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April 29, 2024 Top Legal News of the Week

Law Day 2024: Events, democracy survey mark celebration

In recognition of Law Day, the results from the 2024 ABA Survey of Civic Literacy were released and discussed during a recent virtual program. The survey tested respondents’ knowledge of the U.S. government and their attitudes towards democracy.

The online panel discussion, moderated by Judy Woodruff, senior correspondent for PBS NewsHour and host of “Judy Woodruff Presents: America at a Crossroads,” also included Danielle Allen, professor of political philosophy, public policy and ethics at Harvard University and author of “Democracy in the Time of Coronavirus”; Amanda Carpenter, writer and editor at Protect Democracy and former communications director for Texas Sen. Ted Cruz; and retired Judge J. Michael Luttig, formerly of the U.S. Court of Appeals for the 4th Circuit and co-chair of the ABA Task Force for American Democracy. ABA President Mary Smith gave opening remarks.

Panelists said they were not surprised that survey respondents believed democracy in the United States is weaker today than it was five years ago, or that most people blamed misinformation, disinformation and/or political parties.

“I think if you have 75% of Americans saying that American democracy seems weaker now than five years ago, I hear that 75% of Americans who have a hope for something better and that to me is a very powerful statement,” Allen said.

“So, in other words, they’re not saying it’s weaker and we’re OK with that. They’re saying it's weaker and it’s a problem,” Allen added. “We would like to change direction. We'd like to change course. And so, then I think it’s really important to listen to what the American people are seeing as the problem.”

Panelists agreed that Americans play a crucial role in the democratic process and upcoming elections.

“This is a time when no one can sit on the sidelines,” Luttig said. “Our democracy and the rule of law is in peril, and both hang in the balance for the first time in our history in this election. This is a test of Americans’ commitment both to our democracy and to our rule of law.”

Carpenter said, “I do think largely this poll tracks with the public paying attention. They know there’s problems.”

Carpenter said her hope comes from the public understanding its role in upcoming elections. “If there’s hope going forward, if the public understands it is our job to participate in this thing, and we can’t just leave it to judges and we can’t just leave it to public officials. It’s actually on us.”

Luttig added, “I have always found my hope in the American people. I believe still to this day that the vast majority of American people believe in democracy as a form of government and as the only form of government for the United States of America. And I still believe that vast majority believe in not only the Constitution, but the rule of law.”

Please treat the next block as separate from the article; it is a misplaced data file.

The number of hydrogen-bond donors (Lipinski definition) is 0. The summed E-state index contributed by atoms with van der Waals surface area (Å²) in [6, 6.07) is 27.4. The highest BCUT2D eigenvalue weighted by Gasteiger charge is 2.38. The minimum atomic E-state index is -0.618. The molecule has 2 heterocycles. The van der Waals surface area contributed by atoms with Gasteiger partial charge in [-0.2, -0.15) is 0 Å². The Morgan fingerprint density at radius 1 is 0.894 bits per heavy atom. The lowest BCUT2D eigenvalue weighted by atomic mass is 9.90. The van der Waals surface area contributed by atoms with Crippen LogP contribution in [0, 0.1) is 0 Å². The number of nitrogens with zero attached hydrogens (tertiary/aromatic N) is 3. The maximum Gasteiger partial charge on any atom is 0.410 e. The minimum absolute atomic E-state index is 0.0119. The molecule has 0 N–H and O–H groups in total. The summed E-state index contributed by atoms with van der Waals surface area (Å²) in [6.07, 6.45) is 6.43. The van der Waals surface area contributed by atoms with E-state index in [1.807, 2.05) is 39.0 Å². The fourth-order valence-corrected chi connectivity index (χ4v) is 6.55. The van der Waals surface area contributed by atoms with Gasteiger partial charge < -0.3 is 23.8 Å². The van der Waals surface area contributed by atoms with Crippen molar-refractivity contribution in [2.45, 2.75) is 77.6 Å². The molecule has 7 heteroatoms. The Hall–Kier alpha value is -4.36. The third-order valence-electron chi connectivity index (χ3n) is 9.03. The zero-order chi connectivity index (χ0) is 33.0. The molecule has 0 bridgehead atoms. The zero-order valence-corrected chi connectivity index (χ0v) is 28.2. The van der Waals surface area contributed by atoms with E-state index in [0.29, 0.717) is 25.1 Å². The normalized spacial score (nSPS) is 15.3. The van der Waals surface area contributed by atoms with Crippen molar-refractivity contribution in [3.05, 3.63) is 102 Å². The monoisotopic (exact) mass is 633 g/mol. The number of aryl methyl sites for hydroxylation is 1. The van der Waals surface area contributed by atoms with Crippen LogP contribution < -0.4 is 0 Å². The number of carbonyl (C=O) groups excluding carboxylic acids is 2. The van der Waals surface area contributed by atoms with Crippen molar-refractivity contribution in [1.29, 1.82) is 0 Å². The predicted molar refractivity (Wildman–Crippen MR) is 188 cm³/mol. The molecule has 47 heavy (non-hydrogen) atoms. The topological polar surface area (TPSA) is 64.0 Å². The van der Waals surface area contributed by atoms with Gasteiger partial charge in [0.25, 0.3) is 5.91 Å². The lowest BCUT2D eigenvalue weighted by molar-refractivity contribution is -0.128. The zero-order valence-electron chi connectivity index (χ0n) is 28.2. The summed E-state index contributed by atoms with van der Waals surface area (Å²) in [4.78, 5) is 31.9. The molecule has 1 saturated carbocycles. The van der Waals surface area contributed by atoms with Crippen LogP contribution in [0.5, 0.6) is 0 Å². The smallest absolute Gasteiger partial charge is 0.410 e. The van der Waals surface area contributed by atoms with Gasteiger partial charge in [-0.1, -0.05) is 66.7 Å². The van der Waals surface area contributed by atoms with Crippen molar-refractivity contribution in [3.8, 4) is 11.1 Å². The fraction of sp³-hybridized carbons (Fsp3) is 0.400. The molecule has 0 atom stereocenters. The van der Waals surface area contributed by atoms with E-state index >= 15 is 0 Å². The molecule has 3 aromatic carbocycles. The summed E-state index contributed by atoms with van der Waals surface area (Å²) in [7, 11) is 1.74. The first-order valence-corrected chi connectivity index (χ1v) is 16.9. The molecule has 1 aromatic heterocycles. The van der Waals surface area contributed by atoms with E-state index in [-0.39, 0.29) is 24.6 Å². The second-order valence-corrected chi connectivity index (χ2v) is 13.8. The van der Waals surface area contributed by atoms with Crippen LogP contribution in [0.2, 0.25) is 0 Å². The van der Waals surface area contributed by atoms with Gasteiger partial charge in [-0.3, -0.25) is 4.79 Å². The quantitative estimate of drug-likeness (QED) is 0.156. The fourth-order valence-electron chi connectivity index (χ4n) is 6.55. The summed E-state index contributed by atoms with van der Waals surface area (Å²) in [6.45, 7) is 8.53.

The survey is released each year to mark Law Day, observed annually on May 1. The results are from a nationally representative telephone survey of 1,000 respondents from March 4-9.

Read the complete report here.

Other Law Day events scheduled around the country included:

  • A discussion between the Law Librarian of Congress Aslihan Bulut and ABA President Smith on this year’s Law Day theme, “Voices of Democracy.” The conversation is available at the Law Library of Congress blog. The ABA and Law Library of Congress Law Day webinar, “Voices of Democracy,” which discusses democracy in a global sense, is also available on the blog.
  • On Wednesday, May 1 from 1:30‐5:30 p.m. EDT, the American Democracy Listening Tour will be livestreamed from the National Constitution Center in Philadelphia. The livestream will be on the ABA Task Force for American Democracy website. Philadelphia is the third stop on the cross-country listening tour that addresses issues such as trust in elections and improving civic dialog. Mike McDonald, president of the Pennsylvania Bar Association, and Jen Coatsworth, Philadelphia Bar chancellor, will give welcome remarks. Matt Archer-Beck, ABA Law Day chair, will discuss the importance of Law Day and ABA President Smith will introduce the ABA Task Force for American Democracy. Mark Alexander, dean of Villanova University Charles Widger School of Law, will moderate a conversation on civility and the state of democracy with task force co-chairs Luttig and Jeh Charles Johnson, former secretary of Homeland Security. There also will be a presentation by Pennsylvania Secretary of State Al Schmidt and other panel discussions.

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